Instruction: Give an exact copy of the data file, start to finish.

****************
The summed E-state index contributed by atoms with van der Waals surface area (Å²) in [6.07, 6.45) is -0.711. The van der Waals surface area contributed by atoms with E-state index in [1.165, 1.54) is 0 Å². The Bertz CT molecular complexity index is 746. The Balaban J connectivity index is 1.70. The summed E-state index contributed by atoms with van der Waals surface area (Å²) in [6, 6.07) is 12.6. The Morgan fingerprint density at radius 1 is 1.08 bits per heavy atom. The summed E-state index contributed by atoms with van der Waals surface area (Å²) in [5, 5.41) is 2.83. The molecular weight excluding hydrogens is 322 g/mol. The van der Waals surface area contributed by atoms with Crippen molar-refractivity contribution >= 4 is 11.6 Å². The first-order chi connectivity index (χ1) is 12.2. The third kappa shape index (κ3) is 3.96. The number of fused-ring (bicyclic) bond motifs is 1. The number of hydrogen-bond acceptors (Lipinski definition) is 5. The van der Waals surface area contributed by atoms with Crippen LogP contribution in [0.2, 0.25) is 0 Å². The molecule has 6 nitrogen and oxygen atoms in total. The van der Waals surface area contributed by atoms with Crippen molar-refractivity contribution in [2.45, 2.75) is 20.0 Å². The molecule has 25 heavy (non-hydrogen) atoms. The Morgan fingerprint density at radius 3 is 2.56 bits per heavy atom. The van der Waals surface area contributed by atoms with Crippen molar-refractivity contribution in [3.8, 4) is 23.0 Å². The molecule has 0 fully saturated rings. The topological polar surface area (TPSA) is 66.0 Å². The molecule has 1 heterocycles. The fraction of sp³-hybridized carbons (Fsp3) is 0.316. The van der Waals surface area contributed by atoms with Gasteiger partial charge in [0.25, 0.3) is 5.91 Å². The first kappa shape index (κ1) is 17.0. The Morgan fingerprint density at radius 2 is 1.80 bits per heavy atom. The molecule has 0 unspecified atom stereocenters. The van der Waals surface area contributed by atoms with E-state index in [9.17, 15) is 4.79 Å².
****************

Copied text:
The summed E-state index contributed by atoms with van der Waals surface area (Å²) in [6.07, 6.45) is -0.711. The van der Waals surface area contributed by atoms with E-state index in [1.165, 1.54) is 0 Å². The Bertz CT molecular complexity index is 746. The Balaban J connectivity index is 1.70. The summed E-state index contributed by atoms with van der Waals surface area (Å²) in [6, 6.07) is 12.6. The Morgan fingerprint density at radius 1 is 1.08 bits per heavy atom. The summed E-state index contributed by atoms with van der Waals surface area (Å²) in [5, 5.41) is 2.83. The molecular weight excluding hydrogens is 322 g/mol. The van der Waals surface area contributed by atoms with Crippen molar-refractivity contribution >= 4 is 11.6 Å². The first-order chi connectivity index (χ1) is 12.2. The third kappa shape index (κ3) is 3.96. The number of fused-ring (bicyclic) bond motifs is 1. The number of hydrogen-bond acceptors (Lipinski definition) is 5. The van der Waals surface area contributed by atoms with Crippen LogP contribution in [0.2, 0.25) is 0 Å². The molecule has 6 nitrogen and oxygen atoms in total. The van der Waals surface area contributed by atoms with Crippen molar-refractivity contribution in [2.45, 2.75) is 20.0 Å². The molecule has 25 heavy (non-hydrogen) atoms. The Morgan fingerprint density at radius 3 is 2.56 bits per heavy atom. The van der Waals surface area contributed by atoms with Crippen molar-refractivity contribution in [3.8, 4) is 23.0 Å². The molecule has 0 fully saturated rings. The topological polar surface area (TPSA) is 66.0 Å². The molecule has 1 heterocycles. The fraction of sp³-hybridized carbons (Fsp3) is 0.316. The van der Waals surface area contributed by atoms with Gasteiger partial charge in [0.25, 0.3) is 5.91 Å². The first kappa shape index (κ1) is 17.0. The Morgan fingerprint density at radius 2 is 1.80 bits per heavy atom. The molecule has 0 unspecified atom stereocenters. The van der Waals surface area contributed by atoms with E-state index in [9.17, 15) is 4.79 Å².